5. ISAs

This tax year’s ISA allowance remains at £20,000. It is available to UK residents over 18, the main options being a Cash ISA and a Stocks & Shares ISA. You can split your allowance between these if you wish, the stipulation being that you can only contribute through one provider of each type of ISA each tax year. Charles Stanley only offers Stocks & Shares ISAs.

Investments in an ISA are sheltered from capital gains tax and income tax. By investing early in the tax year you have up to a year’s worth of extra income and growth potential – though your investment could fall over this period rather than rise. Remember, annual ISA allowances cannot be carried forward.


6. Junior ISAs

The Junior ISA (JISA) allowance remains at £9,000 in 2024/25. A parent or legal guardian of an eligible child can open a Junior Stocks & Shares ISA, manage the account, and make the investment decisions. Grandparents, relatives or family friends can then also contribute at any time up to the annual investment limit.

Junior ISA

7. Pensions

The maximum that can be contributed to all your pensions (known as the 'annual allowance') remains at £60,000 in 2024/25. Income tax relief on personal contributions is also generally limited to 100% of your relevant UK earnings for the tax year.

Currently, an investor can receive up to 45% tax relief when they make a personal contribution to a personal pension such as a SIPP, with 20% tax relief paid by HMRC into the pension. Any higher and additional rate tax relief can be reclaimed thorough your self-assessment form. Please note rates of tax and pension tax relief for Scottish taxpayers are different from the rest of the UK.

Subject to sufficient earnings in the tax year, individuals contributing to a pension, including SIPPs, are able to carry forward and contribute unused annual allowances from the three previous tax years.

For people who receive taxable ‘flexible’ retirement benefits, such as income or lump sums from pension drawdown, a lower annual allowance applies known as the Money Purchase Annual Allowance or MPAA, which is £10,000 for the 2024/25 tax year.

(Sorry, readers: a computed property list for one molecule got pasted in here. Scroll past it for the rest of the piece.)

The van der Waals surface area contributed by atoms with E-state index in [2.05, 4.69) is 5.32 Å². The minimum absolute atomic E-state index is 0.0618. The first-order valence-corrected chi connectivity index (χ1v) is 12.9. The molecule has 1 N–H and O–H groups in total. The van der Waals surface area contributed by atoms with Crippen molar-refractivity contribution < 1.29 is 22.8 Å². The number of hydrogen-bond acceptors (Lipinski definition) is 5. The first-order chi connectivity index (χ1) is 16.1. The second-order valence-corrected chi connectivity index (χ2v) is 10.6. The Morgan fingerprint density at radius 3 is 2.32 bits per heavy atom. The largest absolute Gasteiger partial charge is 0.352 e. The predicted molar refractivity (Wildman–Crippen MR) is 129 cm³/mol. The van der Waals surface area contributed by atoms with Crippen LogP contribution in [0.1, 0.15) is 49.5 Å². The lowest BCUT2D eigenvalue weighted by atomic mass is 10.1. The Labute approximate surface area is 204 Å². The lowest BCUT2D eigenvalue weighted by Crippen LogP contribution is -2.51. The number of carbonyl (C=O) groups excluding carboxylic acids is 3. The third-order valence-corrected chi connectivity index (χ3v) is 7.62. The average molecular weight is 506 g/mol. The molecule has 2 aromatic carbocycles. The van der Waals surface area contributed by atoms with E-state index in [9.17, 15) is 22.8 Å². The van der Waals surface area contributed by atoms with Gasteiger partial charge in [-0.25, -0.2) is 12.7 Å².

For high earners, the annual allowance is reduced on a gradual basis down to a minimum of £10,000 in 2024/25, but this is only a concern for those whose earnings and income are, very broadly, over £200,000 a year – for more information refer to the HMRC website here.

Non-taxpayers can still benefit from pension tax relief although it is limited. Eligible individuals under age 75 can contribute up to £2,880 to a pension and receive tax relief of £720, resulting in a total contribution of £3,600 irrespective of earnings.

The cap on the total value of your pensions from which you can draw benefits without triggering a tax charge (known as the Lifetime Allowance) no longer applies, but the maximum tax-free cash that can be taken from pensions is still generally calculated in reference to it. For most people the limit is 25% of the standard Lifetime Allowance of £1,073,100, or £268,275.


8. Inheritance Tax

Inheritance tax continues to be charged at 40% of a person’s estate above a tax-free allowance – also called the nil-rate band – of £325,000. Currently, the inheritance tax (IHT) threshold is frozen until April 2028.

It means more people will have to pay IHT as a greater number of estates tip over the tax threshold, thanks largely to rising house prices. Careful planning is often required, not just by the wealthy but numerous families who consider their situation quite ordinary and might not anticipate the impact.

Try our IHT calculator to find out how much tax your beneficiaries might have to pay or speak to our planners to explore how we can help you find efficient ways to pass on your wealth to others.

Inheritance tax calculator

The tax treatment of pensions depends on individual circumstances and may be subject to change in future.

Nothing on this website should be construed as personal advice based on your circumstances. No news or research item is a personal recommendation to deal.

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Charles Stanley is not a tax adviser. Information contained within this page is based on our understanding of current HMRC legislation. Tax reliefs and allowances are those currently applying and the levels and bases of taxation can change. Tax treatment depends on the individual circumstances of each person or entity and may be subject to change in the future. If you are in any doubt, you should seek professional tax advice.